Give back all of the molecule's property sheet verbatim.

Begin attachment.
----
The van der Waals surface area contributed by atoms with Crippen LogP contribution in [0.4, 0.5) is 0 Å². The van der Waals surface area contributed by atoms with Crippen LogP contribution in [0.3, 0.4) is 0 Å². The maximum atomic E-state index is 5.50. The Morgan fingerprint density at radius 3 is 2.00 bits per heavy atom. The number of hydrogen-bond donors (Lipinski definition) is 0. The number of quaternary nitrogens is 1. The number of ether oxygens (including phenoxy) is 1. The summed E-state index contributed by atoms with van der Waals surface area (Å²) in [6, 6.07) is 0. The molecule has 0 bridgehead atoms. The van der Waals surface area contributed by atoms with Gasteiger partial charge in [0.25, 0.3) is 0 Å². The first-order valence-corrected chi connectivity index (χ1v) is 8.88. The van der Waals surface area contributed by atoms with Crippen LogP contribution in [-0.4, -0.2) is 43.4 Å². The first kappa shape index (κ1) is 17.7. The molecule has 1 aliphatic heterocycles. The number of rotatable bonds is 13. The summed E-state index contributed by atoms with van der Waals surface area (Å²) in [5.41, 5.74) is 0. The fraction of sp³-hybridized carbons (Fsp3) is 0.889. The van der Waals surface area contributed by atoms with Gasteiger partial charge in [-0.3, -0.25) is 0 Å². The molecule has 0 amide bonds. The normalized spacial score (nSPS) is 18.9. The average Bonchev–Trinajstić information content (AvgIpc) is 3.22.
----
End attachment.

The van der Waals surface area contributed by atoms with Crippen LogP contribution in [0.4, 0.5) is 0 Å². The van der Waals surface area contributed by atoms with Crippen LogP contribution in [0.3, 0.4) is 0 Å². The maximum atomic E-state index is 5.50. The Morgan fingerprint density at radius 3 is 2.00 bits per heavy atom. The number of hydrogen-bond donors (Lipinski definition) is 0. The number of quaternary nitrogens is 1. The number of ether oxygens (including phenoxy) is 1. The summed E-state index contributed by atoms with van der Waals surface area (Å²) in [6, 6.07) is 0. The molecule has 0 bridgehead atoms. The van der Waals surface area contributed by atoms with Gasteiger partial charge in [0.25, 0.3) is 0 Å². The first-order valence-corrected chi connectivity index (χ1v) is 8.88. The van der Waals surface area contributed by atoms with Crippen LogP contribution in [-0.4, -0.2) is 43.4 Å². The first kappa shape index (κ1) is 17.7. The molecule has 1 aliphatic heterocycles. The number of rotatable bonds is 13. The summed E-state index contributed by atoms with van der Waals surface area (Å²) in [5.41, 5.74) is 0. The fraction of sp³-hybridized carbons (Fsp3) is 0.889. The van der Waals surface area contributed by atoms with Gasteiger partial charge in [-0.3, -0.25) is 0 Å². The molecule has 0 amide bonds. The normalized spacial score (nSPS) is 18.9. The average Bonchev–Trinajstić information content (AvgIpc) is 3.22.